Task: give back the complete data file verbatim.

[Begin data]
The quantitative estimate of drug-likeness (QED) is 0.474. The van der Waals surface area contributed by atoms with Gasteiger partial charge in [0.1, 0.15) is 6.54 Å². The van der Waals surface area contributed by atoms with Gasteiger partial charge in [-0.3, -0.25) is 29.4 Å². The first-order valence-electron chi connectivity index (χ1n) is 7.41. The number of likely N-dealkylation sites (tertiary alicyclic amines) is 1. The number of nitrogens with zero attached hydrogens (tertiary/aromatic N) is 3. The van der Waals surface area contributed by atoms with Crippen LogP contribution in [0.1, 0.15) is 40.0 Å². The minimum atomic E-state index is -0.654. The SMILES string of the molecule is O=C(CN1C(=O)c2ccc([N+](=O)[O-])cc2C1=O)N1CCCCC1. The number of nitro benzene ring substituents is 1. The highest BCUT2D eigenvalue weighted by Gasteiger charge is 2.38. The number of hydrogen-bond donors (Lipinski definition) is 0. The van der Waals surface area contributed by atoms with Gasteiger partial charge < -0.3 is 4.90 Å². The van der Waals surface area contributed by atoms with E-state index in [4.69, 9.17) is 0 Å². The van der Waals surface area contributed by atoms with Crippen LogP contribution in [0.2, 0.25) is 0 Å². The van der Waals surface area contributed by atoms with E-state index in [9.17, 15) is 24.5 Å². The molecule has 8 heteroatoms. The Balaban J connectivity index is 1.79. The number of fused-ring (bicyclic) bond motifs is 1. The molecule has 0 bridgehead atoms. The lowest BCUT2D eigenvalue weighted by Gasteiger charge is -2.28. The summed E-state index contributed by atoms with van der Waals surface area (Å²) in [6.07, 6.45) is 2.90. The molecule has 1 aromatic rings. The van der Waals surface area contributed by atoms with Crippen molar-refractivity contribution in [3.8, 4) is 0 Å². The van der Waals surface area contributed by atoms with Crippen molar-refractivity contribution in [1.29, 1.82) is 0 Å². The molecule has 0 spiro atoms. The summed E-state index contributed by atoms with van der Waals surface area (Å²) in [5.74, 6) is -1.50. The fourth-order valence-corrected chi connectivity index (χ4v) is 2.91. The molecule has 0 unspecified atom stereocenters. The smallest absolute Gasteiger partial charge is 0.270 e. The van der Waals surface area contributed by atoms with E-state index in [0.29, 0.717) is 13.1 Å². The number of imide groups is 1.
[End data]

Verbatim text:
The quantitative estimate of drug-likeness (QED) is 0.474. The van der Waals surface area contributed by atoms with Gasteiger partial charge in [0.1, 0.15) is 6.54 Å². The van der Waals surface area contributed by atoms with Gasteiger partial charge in [-0.3, -0.25) is 29.4 Å². The first-order valence-electron chi connectivity index (χ1n) is 7.41. The number of likely N-dealkylation sites (tertiary alicyclic amines) is 1. The number of nitrogens with zero attached hydrogens (tertiary/aromatic N) is 3. The van der Waals surface area contributed by atoms with Crippen LogP contribution in [0.1, 0.15) is 40.0 Å². The minimum atomic E-state index is -0.654. The SMILES string of the molecule is O=C(CN1C(=O)c2ccc([N+](=O)[O-])cc2C1=O)N1CCCCC1. The number of nitro benzene ring substituents is 1. The highest BCUT2D eigenvalue weighted by Gasteiger charge is 2.38. The number of hydrogen-bond donors (Lipinski definition) is 0. The van der Waals surface area contributed by atoms with Gasteiger partial charge < -0.3 is 4.90 Å². The van der Waals surface area contributed by atoms with E-state index in [4.69, 9.17) is 0 Å². The van der Waals surface area contributed by atoms with Crippen LogP contribution in [0.2, 0.25) is 0 Å². The van der Waals surface area contributed by atoms with E-state index in [9.17, 15) is 24.5 Å². The molecule has 8 heteroatoms. The Balaban J connectivity index is 1.79. The number of fused-ring (bicyclic) bond motifs is 1. The molecule has 0 bridgehead atoms. The lowest BCUT2D eigenvalue weighted by Gasteiger charge is -2.28. The summed E-state index contributed by atoms with van der Waals surface area (Å²) in [6.07, 6.45) is 2.90. The molecule has 1 aromatic rings. The van der Waals surface area contributed by atoms with Crippen molar-refractivity contribution in [3.8, 4) is 0 Å². The van der Waals surface area contributed by atoms with Crippen molar-refractivity contribution in [1.29, 1.82) is 0 Å². The molecule has 0 spiro atoms. The summed E-state index contributed by atoms with van der Waals surface area (Å²) in [5.74, 6) is -1.50. The fourth-order valence-corrected chi connectivity index (χ4v) is 2.91. The molecule has 0 unspecified atom stereocenters. The smallest absolute Gasteiger partial charge is 0.270 e. The van der Waals surface area contributed by atoms with E-state index in [0.29, 0.717) is 13.1 Å². The number of imide groups is 1.